Guilherme O. Longo
Department of Oceanography and Limnology/ Universidade Federal do Rio Grande do Norte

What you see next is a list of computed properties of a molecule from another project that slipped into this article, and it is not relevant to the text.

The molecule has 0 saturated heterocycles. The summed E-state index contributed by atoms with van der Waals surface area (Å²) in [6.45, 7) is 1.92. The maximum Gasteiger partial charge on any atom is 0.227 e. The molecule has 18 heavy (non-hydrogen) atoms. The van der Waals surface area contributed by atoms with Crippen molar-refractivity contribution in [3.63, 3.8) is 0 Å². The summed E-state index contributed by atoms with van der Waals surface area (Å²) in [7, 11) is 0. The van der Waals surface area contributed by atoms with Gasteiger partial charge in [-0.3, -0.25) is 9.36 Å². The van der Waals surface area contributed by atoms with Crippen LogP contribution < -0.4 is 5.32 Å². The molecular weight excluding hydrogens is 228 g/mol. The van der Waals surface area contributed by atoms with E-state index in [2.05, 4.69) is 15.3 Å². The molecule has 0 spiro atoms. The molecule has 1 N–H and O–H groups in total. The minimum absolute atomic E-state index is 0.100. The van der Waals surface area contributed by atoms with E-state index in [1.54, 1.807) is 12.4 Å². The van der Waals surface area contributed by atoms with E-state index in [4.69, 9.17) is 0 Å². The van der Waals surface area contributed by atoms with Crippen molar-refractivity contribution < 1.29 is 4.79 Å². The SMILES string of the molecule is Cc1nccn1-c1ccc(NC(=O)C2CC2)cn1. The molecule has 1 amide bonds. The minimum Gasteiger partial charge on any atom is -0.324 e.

Trophic interactions are critical to the structure and functioning of ecosystems, altering species' density and biomass across different trophic levels. The intensity and composition of trophic interactions can be influenced by multiple factors across different spatial scales and have important consequences to ecosystem functioning. At the scale of centimeters, prey nutritional quality or chemical defenses can shape the identity of predators and predation intensity; at the habitat scale (hundreds of meters), different tolerance levels to harsh abiotic conditions can result in predation refugees; at large spatial scales (hundreds of kilometers), temperature can interfere on predator’s metabolic demand and influence its trophic interactions; and at latitudinal scales (thousands of kilometers), these ecological factors meet biogeography, for example through different taxonomic composition of the assemblages. In this talk I will give an overview of our recent efforts on trophic interactions in reef ecosystems in the Western Atlantic aiming to facilitate the establishment of new partnerships with IFREMER staff.